Tuesday, June 17, 2014

Buying Fruit and Nut Trees

People often ask where to buy fruit and nut trees from. You can easily pick up Meyer lemons, Tahitian limes, lemons, mini dwarf trees to be kept in pots, and all manner of berries from Home Hardware in Katoomba. Along the highway in Faulconbridge the Fruit Shop there also sells trees. Oranges, lemons and other young trees available in post, around $30 each last time I looked, as well as herbs for companion planting. I picked up a variegated cumquat from another place just off the highway the other way, on route to Hartley, this was a particularly lucky find, there being almost no other fruit trees available there. 

Be aware that even local shops will sell plants and trees which may not grow in your yard as the climate changes so much from one end of the mountains to another. So it makes sense to do a bit of research first (see our list of what grows where) and talk to the staff if you're still not sure, before you suffer the lost of a tree (heartbreaking!). 

If you're looking for a wider variety, and heritage trees for, then mail order is your best bet. 
Up north, in warmer climes,  Forbidden Fruits have everything from Acerola Cherry  (Malpighia emarginata) Midyim berry(Austromytus dulcis) to the humungous White Sapote. 

Daleys Fruit Trees based in northern NSW have a terrific selection and heaps of buyers contribute to a community forum with lots of growing experiences shared. They also offer trees especially for container growing and at the other end of the scale, have a wholesale option for those of you looking to establish larger orchards.

Upper mountains residents in our cool climate may prefer to buy trees from similar cooler climates which need less acclimatisation on delivery to our mountain heights.

Woodbridge Fruit Trees is where all the heritage apple trees down at Katoomba Community Gardens came from over 20 years ago, and all but one still going strong. You can buy trees 'bare rooted' without soil attached and therefore less shipping costs from them in mid-winter mid July-August. They stock dwarf trees, crab apples, plums, apricots and quinces & 'step over' apples for those of use packing a lot of fruit into smaller spaces. Check out their guide to pollination to make sure of good productivity.

Pete the Permie is brimming with passion and knowledge about fruit trees, and on his site you can find excellent information about the range of different rootstocks something not well or easily explained elsewhere. Although based in Victoria and not inclined to post trees unless absolutely necessary, he will be travelling around a bit in Winter so pick ups can be arranged.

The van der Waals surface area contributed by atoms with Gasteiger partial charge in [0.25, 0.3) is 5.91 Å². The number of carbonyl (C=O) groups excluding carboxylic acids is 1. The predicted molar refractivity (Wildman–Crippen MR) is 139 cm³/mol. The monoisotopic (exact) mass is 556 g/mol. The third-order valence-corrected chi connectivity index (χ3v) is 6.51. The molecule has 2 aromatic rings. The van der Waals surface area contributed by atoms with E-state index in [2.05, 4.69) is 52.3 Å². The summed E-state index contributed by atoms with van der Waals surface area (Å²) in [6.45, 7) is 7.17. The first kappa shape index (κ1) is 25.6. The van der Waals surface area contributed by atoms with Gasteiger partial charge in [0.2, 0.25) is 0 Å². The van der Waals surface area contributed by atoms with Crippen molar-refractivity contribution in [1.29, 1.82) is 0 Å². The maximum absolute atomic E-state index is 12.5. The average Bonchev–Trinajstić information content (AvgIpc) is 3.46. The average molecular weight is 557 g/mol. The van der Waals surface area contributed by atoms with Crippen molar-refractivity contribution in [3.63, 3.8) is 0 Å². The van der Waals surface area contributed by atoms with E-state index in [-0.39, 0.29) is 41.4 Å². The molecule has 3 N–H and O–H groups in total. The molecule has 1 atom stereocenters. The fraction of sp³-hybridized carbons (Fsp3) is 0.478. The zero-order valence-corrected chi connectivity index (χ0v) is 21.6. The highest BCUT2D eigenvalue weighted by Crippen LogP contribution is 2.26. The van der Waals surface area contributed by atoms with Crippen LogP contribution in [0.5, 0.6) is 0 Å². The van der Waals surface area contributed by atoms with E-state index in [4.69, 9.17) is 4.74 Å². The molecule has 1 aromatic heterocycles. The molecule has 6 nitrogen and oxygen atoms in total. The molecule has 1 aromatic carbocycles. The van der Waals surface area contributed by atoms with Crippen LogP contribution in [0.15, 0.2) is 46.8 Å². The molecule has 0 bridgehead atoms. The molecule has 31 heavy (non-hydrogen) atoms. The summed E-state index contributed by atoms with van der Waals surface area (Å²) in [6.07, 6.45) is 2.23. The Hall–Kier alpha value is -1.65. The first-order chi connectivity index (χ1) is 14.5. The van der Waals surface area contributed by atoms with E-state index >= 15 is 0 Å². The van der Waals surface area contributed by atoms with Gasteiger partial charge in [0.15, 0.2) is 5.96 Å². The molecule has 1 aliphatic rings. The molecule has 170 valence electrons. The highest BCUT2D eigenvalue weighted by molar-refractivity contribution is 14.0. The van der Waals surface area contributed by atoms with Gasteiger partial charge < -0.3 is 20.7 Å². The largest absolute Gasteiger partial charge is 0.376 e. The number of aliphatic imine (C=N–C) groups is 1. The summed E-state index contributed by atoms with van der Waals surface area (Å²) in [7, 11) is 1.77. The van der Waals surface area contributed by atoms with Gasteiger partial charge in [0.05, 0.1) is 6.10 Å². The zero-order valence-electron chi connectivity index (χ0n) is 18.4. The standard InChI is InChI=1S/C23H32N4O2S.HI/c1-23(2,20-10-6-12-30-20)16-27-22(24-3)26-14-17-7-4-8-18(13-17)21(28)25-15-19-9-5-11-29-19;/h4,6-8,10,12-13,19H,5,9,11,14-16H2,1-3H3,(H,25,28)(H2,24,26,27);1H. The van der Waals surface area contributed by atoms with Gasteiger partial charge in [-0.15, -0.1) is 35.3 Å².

Yalca Fruit Trees also in Victoria, delivering July/August stock a large range of fruit and nut trees including quite an extensive range of figs and ballerina apples (grow in one column).

Diggers, also based in Victoria, are perhaps better known for open pollinated seeds also sell a wide variety of heritage fruit and nut trees. The community gardens' pear trees planted there in the shelter of a long established hazel hedge in the community gardens are doing well. They also supply various 'collections' which ensure you have the right trees for pollination and/or supply with fruit throughout the season with early mid and late cropping varieties.

If you know of fruit tree sellers who should be added to this list please get in touch with the Fruit and Nut Tree Network via edibleforests@gmail.com


We can harvest a wide range of fruits and nuts locally each season.

Local fruit and/or nut gardeners are invited to make additions or suggest modifications to the following work-in-progress compiled by Lizzie Connor.


Across the mountains: loquat, mulberry, rhubarb, strawberry and (in late spring) raspberry

Best in the lower mountains: avocado, jaboticaba, lemonade


Across the mountains: apricot, blueberry, boysenberry, cherry, currant (red, black, white), gooseberry, kumquat, loganberry, loquat, mulberry,nectarine, peach, plum, raspberry, rhubarb, strawberry and (in late summer) almond, apple, fig, hazelnut, passionfruit, pear (incl. nashi), pomegranate, youngberry

Best in lower mountains:lemon (Eureka), lemonade, lime, mandarin, orange, persimmon (non-astringent) and (in late summer) avocado, babaco, macadamia, rockmelon, wampee, watermelon

Best in upper mountains: jostaberry, lemon (Meyer), persimmon (astringent)


Across the mountains: almond, apple, chestnut, feijoa, fig, grape, hazel, kiwi fruit, kumquat, medlar, olive, passionfruit, pear (incl. nashi), plum, quince, raspberry (some), rhubarb, strawberry, strawberry guava, walnut

Best in lower mountains: avocado, babaco, cherimoya, grapefruit, lemon (Eureka), macademia, monstera deliciosa, orange, pine nut, pistachio, rockmelon, tamarillo, walnut, watermelon, white sapote

Best in upper mountains: lemon (Meyer), mandarin (Satsuma)


Across the mountains: apple, hazelnut, kiwi fruit, kumquat, pear (incl. nashi)

Best in lower mountains: grapefruit, lemon (Eureka), orange, tangelo

Best in upper mountains: avocado (Bacon), lemon (Meyer)